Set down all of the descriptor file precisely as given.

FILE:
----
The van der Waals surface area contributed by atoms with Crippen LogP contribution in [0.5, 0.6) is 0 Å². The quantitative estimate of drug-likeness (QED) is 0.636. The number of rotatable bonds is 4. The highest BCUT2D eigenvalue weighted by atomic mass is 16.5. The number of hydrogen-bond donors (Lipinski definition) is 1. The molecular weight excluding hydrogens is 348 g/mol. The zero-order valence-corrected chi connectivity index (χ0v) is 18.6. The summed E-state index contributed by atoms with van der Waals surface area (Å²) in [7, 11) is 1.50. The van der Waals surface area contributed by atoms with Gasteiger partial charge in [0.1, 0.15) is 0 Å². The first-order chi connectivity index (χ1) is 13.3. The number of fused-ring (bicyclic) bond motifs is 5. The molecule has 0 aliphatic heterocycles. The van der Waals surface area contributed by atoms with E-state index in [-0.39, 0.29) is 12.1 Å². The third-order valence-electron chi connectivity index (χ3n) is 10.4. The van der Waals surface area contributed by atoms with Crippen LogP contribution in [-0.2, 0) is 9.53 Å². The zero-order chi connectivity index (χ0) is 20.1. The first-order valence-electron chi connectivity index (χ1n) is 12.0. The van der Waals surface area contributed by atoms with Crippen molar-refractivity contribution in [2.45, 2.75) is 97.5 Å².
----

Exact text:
The van der Waals surface area contributed by atoms with Crippen LogP contribution in [0.5, 0.6) is 0 Å². The quantitative estimate of drug-likeness (QED) is 0.636. The number of rotatable bonds is 4. The highest BCUT2D eigenvalue weighted by atomic mass is 16.5. The number of hydrogen-bond donors (Lipinski definition) is 1. The molecular weight excluding hydrogens is 348 g/mol. The zero-order valence-corrected chi connectivity index (χ0v) is 18.6. The summed E-state index contributed by atoms with van der Waals surface area (Å²) in [7, 11) is 1.50. The van der Waals surface area contributed by atoms with Gasteiger partial charge in [0.1, 0.15) is 0 Å². The first-order chi connectivity index (χ1) is 13.3. The number of fused-ring (bicyclic) bond motifs is 5. The molecule has 0 aliphatic heterocycles. The van der Waals surface area contributed by atoms with E-state index in [-0.39, 0.29) is 12.1 Å². The third-order valence-electron chi connectivity index (χ3n) is 10.4. The van der Waals surface area contributed by atoms with Crippen LogP contribution in [-0.2, 0) is 9.53 Å². The zero-order chi connectivity index (χ0) is 20.1. The first-order valence-electron chi connectivity index (χ1n) is 12.0. The van der Waals surface area contributed by atoms with Crippen molar-refractivity contribution in [2.45, 2.75) is 97.5 Å².